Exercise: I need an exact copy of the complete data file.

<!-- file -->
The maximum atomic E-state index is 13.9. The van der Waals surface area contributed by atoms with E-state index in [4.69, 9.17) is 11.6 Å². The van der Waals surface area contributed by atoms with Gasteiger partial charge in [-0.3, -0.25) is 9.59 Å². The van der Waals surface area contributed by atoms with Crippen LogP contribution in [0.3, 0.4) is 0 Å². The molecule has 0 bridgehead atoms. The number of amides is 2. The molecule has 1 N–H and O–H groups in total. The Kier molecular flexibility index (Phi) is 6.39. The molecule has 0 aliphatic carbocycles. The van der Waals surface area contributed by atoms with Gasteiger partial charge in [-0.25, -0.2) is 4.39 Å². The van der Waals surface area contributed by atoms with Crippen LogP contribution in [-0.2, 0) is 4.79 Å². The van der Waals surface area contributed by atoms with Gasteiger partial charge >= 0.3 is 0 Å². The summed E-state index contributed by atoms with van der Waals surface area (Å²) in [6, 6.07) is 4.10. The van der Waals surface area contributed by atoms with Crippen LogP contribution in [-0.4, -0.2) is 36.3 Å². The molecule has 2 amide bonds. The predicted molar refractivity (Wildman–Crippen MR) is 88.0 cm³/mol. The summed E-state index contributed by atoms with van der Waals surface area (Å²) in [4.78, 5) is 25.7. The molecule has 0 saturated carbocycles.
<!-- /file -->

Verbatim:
The maximum atomic E-state index is 13.9. The van der Waals surface area contributed by atoms with E-state index in [4.69, 9.17) is 11.6 Å². The van der Waals surface area contributed by atoms with Gasteiger partial charge in [-0.3, -0.25) is 9.59 Å². The van der Waals surface area contributed by atoms with Crippen LogP contribution in [0.3, 0.4) is 0 Å². The molecule has 0 bridgehead atoms. The number of amides is 2. The molecule has 1 N–H and O–H groups in total. The Kier molecular flexibility index (Phi) is 6.39. The molecule has 0 aliphatic carbocycles. The van der Waals surface area contributed by atoms with Gasteiger partial charge in [-0.25, -0.2) is 4.39 Å². The van der Waals surface area contributed by atoms with Crippen LogP contribution in [-0.2, 0) is 4.79 Å². The van der Waals surface area contributed by atoms with Gasteiger partial charge >= 0.3 is 0 Å². The summed E-state index contributed by atoms with van der Waals surface area (Å²) in [6, 6.07) is 4.10. The van der Waals surface area contributed by atoms with Crippen LogP contribution in [-0.4, -0.2) is 36.3 Å². The molecule has 2 amide bonds. The predicted molar refractivity (Wildman–Crippen MR) is 88.0 cm³/mol. The summed E-state index contributed by atoms with van der Waals surface area (Å²) in [4.78, 5) is 25.7. The molecule has 0 saturated carbocycles.